Posted 22 May 2019 by Carol Hopwood
Carol Hopwood - Head of our Serious and Catastrophic Team and secretary of Headway Sefton chats to her friends Jan and Cathy Johnson about the significant impact that fatigue has had upon their lives since Jan’s traumatic brain injury. Each gives their own perspective and gives insight into the importance of properly managing fatigue following a brain injury.
I was out cycling and a pheasant flew into my wheel. I fell off my bike and I suffered a really bad brain injury and was in the hospital for a long time. That was several years ago. I suffer from fatigue. It makes me feel tired and grumpy. It is depressing and it makes me feel empty. It annoys me when people think I am just very tired. That is not very helpful. Tired for you is not the same as tired for us, brain-injured people. Basically, it’s a very hollow feeling. It gives me a very painful head. It feels like my head is buzzing or sometimes if feel like I flashing lights. It’s like a migraine on steroids. It is hard for me to manage it on my own. Because my injury is not visible, I feel that there is so much pressure on me to act “normal”. This means I overextend and don’t always take any time out. It is very hard when you have worked all your life to say "I am going off for a sleep". I see people look at me and I know that in their head they are saying "really!" They don’t understand. If I don’t manage my fatigue, I can literally end up having a breakdown or a seizure.
The things that tire me out the most are people talking too much, noise and crowds.
Jan’s wife Cathy gives her perspective and some excellent advice.
My husband's fatigue is easy for me to spot and usually occurs about 2 hours after any mental or physical activity - his right eye goes dead looking and his mouth turns down even more so than normal! He struggles to find simple words and becomes grumpy (even more so than normal!) irritable and extremely negative
I have to make all of the moves to manage his fatigue because he very rarely just takes himself off for a nap. We have converted some space in the building our business is based in so that if he goes in to see the staff they are able to encourage him to have a sleep. If he is not encouraged to sleep, he brings his fatigue home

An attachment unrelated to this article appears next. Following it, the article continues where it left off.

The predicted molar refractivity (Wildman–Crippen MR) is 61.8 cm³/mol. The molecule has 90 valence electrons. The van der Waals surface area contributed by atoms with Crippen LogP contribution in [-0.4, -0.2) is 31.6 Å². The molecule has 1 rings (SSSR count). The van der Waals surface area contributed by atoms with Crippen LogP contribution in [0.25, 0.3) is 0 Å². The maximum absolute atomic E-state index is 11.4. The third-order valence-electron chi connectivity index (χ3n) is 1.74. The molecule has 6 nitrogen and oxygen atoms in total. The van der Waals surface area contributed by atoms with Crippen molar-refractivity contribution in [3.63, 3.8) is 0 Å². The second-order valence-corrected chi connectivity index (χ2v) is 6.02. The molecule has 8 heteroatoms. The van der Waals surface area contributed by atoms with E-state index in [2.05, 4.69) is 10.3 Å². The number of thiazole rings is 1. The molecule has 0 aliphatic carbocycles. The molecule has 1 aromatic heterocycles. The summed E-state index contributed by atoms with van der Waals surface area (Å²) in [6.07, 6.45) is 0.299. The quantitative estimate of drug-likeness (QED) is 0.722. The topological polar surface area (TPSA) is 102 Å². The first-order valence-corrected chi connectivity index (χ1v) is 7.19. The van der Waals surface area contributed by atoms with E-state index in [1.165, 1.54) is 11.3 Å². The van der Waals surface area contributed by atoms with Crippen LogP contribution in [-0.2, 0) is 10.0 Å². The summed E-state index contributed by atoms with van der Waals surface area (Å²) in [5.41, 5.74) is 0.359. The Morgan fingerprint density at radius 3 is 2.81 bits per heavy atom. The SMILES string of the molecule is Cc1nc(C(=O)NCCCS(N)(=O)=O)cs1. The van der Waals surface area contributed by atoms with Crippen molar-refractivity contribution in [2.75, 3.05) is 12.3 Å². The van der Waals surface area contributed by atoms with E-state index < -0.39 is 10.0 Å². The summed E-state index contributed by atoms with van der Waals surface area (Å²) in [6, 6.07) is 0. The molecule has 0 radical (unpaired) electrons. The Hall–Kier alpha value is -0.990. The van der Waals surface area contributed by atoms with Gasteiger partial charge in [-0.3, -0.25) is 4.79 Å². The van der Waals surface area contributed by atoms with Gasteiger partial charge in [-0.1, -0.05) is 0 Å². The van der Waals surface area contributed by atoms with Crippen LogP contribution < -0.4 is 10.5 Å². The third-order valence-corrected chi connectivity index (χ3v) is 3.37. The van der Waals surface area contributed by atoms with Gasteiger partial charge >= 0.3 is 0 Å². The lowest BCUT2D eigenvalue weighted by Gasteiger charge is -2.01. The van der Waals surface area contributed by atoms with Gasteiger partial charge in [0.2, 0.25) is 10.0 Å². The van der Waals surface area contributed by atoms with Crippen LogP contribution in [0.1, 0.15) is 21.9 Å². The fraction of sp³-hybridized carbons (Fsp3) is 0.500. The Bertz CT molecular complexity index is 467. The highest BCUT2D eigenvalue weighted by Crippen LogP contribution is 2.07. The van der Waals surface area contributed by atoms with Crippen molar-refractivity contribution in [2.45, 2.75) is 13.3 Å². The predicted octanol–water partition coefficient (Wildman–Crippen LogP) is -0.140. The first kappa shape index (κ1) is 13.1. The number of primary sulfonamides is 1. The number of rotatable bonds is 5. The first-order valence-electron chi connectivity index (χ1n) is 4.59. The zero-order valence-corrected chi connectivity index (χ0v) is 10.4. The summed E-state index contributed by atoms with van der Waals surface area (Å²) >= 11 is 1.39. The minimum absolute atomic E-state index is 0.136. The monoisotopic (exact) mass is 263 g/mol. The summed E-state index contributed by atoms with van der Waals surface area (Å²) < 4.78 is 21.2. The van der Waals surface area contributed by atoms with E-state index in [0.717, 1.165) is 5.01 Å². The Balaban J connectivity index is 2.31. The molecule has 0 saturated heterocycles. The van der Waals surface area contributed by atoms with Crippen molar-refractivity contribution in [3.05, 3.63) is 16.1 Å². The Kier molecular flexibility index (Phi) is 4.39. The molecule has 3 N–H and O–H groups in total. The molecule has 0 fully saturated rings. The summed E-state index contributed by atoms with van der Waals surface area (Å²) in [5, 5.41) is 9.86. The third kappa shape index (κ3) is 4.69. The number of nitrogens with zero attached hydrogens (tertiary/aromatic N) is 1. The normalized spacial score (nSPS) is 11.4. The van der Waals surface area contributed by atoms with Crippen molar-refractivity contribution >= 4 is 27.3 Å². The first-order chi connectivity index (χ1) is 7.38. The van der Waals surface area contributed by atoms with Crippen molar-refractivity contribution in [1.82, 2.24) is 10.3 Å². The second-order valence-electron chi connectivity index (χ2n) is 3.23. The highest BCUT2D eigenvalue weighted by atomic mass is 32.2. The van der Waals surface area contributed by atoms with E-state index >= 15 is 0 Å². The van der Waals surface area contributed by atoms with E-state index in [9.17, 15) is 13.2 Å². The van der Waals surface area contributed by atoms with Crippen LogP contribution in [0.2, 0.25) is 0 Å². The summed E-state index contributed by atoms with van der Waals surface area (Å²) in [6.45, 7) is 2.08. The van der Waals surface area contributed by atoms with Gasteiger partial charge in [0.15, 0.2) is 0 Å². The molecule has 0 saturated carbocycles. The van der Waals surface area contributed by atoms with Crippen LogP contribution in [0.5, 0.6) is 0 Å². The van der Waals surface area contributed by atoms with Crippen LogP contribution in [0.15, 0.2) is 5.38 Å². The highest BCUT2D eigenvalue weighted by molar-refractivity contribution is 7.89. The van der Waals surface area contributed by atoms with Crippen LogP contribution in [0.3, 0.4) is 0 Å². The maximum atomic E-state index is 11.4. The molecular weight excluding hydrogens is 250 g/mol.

I’ve learned to manage his fatigue by making him cosy and creating a comfortable sleeping place on the sofa, giving him an eye mask, putting on classic FM and making sure he is wrapped up in a blanket. This is harder when we go away but we try to make small adjustments when we travel for example always having a pillow in the car so that he can rest.
If his fatigue isn’t managed properly then the effects are cumulative and result in a crappy weekend together. I am often left on my own because if he has overdone it he has to go to bed early because he is so tired. We do argue a lot and disagree about his fatigue as he has rose tinted specs on how he feels he manages it himself - I can always tell when we are heading for a rubbish weekend. This one coming will be for sure as he has too much to do this week and has overdone his schedule. He doesn’t function well and forgets a lot more and basically is very grumpy and negative if his fatigue is neglected.
My advice for others would be to read everything you can about fatigue following brain injury and learn to accept that fatigue is a symptom that needs urgent attention. Speak to others in the same boat and try to recognise the denial. If fatigue isn’t managed from the word go then none of the other symptoms will improve. People appear to feel some sort of shame at having to nap at odd times but as soon as the acceptance comes in then they need to establish routines and strategies. Find a suitable napping place wherever you are. Establish this and agree between you that this will be the place to nap during the day. No phones or screens allowed. A mask to block out daylight. Maybe a white noise machine with woodlands or waterfall sounds to distract and bring sleep on. Earplugs too are invaluable - the malleable silicone ones that you can shape into your own ear space. Once fatigue is managed well then all of the other symptoms can be more easily managed. Sleep is the foundation to healing. Once people recognise the great results from heeding this advice it should be easier. You’ll notice that after a while though the BI person forgets how fatigue made them feel and just like when we feel better after a couple of days taking an anti-biotic they will forget they ever had fatigue and fall off the wagon. Just needs vigilance from the carer and a decent dose of nagging.
Cathy is the Chairperson of Headway Sefton.
Find out more about help and support that are available at https://www.headway.org.uk/